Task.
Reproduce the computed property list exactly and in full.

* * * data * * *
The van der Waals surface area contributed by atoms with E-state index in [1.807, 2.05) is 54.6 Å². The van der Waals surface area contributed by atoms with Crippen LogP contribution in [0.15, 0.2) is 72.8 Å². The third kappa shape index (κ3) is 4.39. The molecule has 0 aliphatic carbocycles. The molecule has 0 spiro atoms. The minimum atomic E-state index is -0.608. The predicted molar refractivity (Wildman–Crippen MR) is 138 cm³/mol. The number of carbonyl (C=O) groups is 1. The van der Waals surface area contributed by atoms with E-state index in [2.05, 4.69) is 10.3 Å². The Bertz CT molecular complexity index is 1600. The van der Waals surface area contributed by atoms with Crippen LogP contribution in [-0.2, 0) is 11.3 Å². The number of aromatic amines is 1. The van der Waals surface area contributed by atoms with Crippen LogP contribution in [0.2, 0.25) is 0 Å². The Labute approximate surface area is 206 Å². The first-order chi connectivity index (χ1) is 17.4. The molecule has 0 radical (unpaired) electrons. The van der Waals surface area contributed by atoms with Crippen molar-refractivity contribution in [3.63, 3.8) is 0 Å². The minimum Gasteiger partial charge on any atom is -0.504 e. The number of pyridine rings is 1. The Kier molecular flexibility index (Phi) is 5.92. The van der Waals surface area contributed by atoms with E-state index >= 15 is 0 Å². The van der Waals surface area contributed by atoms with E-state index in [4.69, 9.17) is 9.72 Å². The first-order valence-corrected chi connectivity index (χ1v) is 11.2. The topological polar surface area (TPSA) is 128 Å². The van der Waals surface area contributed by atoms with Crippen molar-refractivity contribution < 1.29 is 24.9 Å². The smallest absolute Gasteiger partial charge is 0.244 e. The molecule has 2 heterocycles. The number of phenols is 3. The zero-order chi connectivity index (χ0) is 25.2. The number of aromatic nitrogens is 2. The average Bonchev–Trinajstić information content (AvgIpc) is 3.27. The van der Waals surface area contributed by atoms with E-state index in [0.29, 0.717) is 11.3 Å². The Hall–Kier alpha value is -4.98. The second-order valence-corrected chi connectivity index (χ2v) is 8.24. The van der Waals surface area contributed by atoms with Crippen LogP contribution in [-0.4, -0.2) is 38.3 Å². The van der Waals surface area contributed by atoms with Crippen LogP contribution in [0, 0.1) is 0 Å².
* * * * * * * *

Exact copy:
The van der Waals surface area contributed by atoms with E-state index in [1.807, 2.05) is 54.6 Å². The van der Waals surface area contributed by atoms with Crippen LogP contribution in [0.15, 0.2) is 72.8 Å². The third kappa shape index (κ3) is 4.39. The molecule has 0 aliphatic carbocycles. The molecule has 0 spiro atoms. The minimum atomic E-state index is -0.608. The predicted molar refractivity (Wildman–Crippen MR) is 138 cm³/mol. The number of carbonyl (C=O) groups is 1. The van der Waals surface area contributed by atoms with E-state index in [2.05, 4.69) is 10.3 Å². The Bertz CT molecular complexity index is 1600. The van der Waals surface area contributed by atoms with Crippen LogP contribution in [-0.2, 0) is 11.3 Å². The number of aromatic amines is 1. The van der Waals surface area contributed by atoms with Crippen LogP contribution in [0.2, 0.25) is 0 Å². The Labute approximate surface area is 206 Å². The first-order chi connectivity index (χ1) is 17.4. The molecule has 0 radical (unpaired) electrons. The van der Waals surface area contributed by atoms with Crippen molar-refractivity contribution in [3.63, 3.8) is 0 Å². The minimum Gasteiger partial charge on any atom is -0.504 e. The number of pyridine rings is 1. The Kier molecular flexibility index (Phi) is 5.92. The van der Waals surface area contributed by atoms with E-state index >= 15 is 0 Å². The van der Waals surface area contributed by atoms with E-state index in [4.69, 9.17) is 9.72 Å². The first-order valence-corrected chi connectivity index (χ1v) is 11.2. The topological polar surface area (TPSA) is 128 Å². The van der Waals surface area contributed by atoms with Crippen molar-refractivity contribution < 1.29 is 24.9 Å². The smallest absolute Gasteiger partial charge is 0.244 e. The molecule has 2 heterocycles. The number of phenols is 3. The zero-order chi connectivity index (χ0) is 25.2. The number of aromatic nitrogens is 2. The average Bonchev–Trinajstić information content (AvgIpc) is 3.27. The van der Waals surface area contributed by atoms with E-state index in [0.29, 0.717) is 11.3 Å². The Hall–Kier alpha value is -4.98. The second-order valence-corrected chi connectivity index (χ2v) is 8.24. The van der Waals surface area contributed by atoms with Crippen LogP contribution in [-0.4, -0.2) is 38.3 Å². The van der Waals surface area contributed by atoms with Crippen LogP contribution in [0, 0.1) is 0 Å².